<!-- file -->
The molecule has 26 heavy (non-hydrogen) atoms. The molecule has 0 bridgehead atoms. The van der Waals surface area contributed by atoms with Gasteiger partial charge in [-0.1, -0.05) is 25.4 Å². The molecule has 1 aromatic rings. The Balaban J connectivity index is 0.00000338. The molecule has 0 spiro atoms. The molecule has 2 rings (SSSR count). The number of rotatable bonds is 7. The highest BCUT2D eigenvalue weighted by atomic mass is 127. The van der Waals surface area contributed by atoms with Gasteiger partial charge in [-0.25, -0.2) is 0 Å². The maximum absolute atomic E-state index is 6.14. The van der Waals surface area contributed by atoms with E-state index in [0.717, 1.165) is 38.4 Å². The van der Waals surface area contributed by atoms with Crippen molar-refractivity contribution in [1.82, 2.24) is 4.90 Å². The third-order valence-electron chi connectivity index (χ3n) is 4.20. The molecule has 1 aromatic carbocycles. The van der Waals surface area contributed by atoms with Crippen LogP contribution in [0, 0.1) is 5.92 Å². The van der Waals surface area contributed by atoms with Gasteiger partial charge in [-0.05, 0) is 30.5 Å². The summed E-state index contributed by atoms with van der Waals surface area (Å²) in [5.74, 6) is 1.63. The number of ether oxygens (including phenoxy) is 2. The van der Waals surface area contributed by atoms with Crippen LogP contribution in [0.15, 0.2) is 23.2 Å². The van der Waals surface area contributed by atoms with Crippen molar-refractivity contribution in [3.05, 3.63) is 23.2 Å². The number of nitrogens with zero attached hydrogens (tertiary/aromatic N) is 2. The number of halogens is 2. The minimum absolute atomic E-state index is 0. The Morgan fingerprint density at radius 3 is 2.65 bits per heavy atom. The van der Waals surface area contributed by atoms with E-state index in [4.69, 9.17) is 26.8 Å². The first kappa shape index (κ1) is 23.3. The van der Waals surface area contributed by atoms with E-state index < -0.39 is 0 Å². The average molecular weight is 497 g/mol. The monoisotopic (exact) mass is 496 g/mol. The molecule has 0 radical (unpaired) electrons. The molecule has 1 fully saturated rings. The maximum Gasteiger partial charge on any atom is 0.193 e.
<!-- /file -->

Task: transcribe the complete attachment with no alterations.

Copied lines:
The molecule has 26 heavy (non-hydrogen) atoms. The molecule has 0 bridgehead atoms. The van der Waals surface area contributed by atoms with Gasteiger partial charge in [-0.1, -0.05) is 25.4 Å². The molecule has 1 aromatic rings. The Balaban J connectivity index is 0.00000338. The molecule has 0 spiro atoms. The molecule has 2 rings (SSSR count). The number of rotatable bonds is 7. The highest BCUT2D eigenvalue weighted by atomic mass is 127. The van der Waals surface area contributed by atoms with Gasteiger partial charge in [-0.25, -0.2) is 0 Å². The maximum absolute atomic E-state index is 6.14. The van der Waals surface area contributed by atoms with E-state index in [0.717, 1.165) is 38.4 Å². The van der Waals surface area contributed by atoms with Crippen molar-refractivity contribution in [1.82, 2.24) is 4.90 Å². The third-order valence-electron chi connectivity index (χ3n) is 4.20. The molecule has 1 aromatic carbocycles. The van der Waals surface area contributed by atoms with Crippen LogP contribution in [0, 0.1) is 5.92 Å². The van der Waals surface area contributed by atoms with Gasteiger partial charge in [-0.05, 0) is 30.5 Å². The summed E-state index contributed by atoms with van der Waals surface area (Å²) in [5.74, 6) is 1.63. The number of ether oxygens (including phenoxy) is 2. The van der Waals surface area contributed by atoms with Crippen LogP contribution in [0.15, 0.2) is 23.2 Å². The van der Waals surface area contributed by atoms with Crippen molar-refractivity contribution in [3.05, 3.63) is 23.2 Å². The number of nitrogens with zero attached hydrogens (tertiary/aromatic N) is 2. The number of halogens is 2. The minimum absolute atomic E-state index is 0. The Morgan fingerprint density at radius 3 is 2.65 bits per heavy atom. The van der Waals surface area contributed by atoms with E-state index in [4.69, 9.17) is 26.8 Å². The first kappa shape index (κ1) is 23.3. The van der Waals surface area contributed by atoms with E-state index < -0.39 is 0 Å². The average molecular weight is 497 g/mol. The monoisotopic (exact) mass is 496 g/mol. The molecule has 0 radical (unpaired) electrons. The molecule has 1 fully saturated rings. The maximum Gasteiger partial charge on any atom is 0.193 e.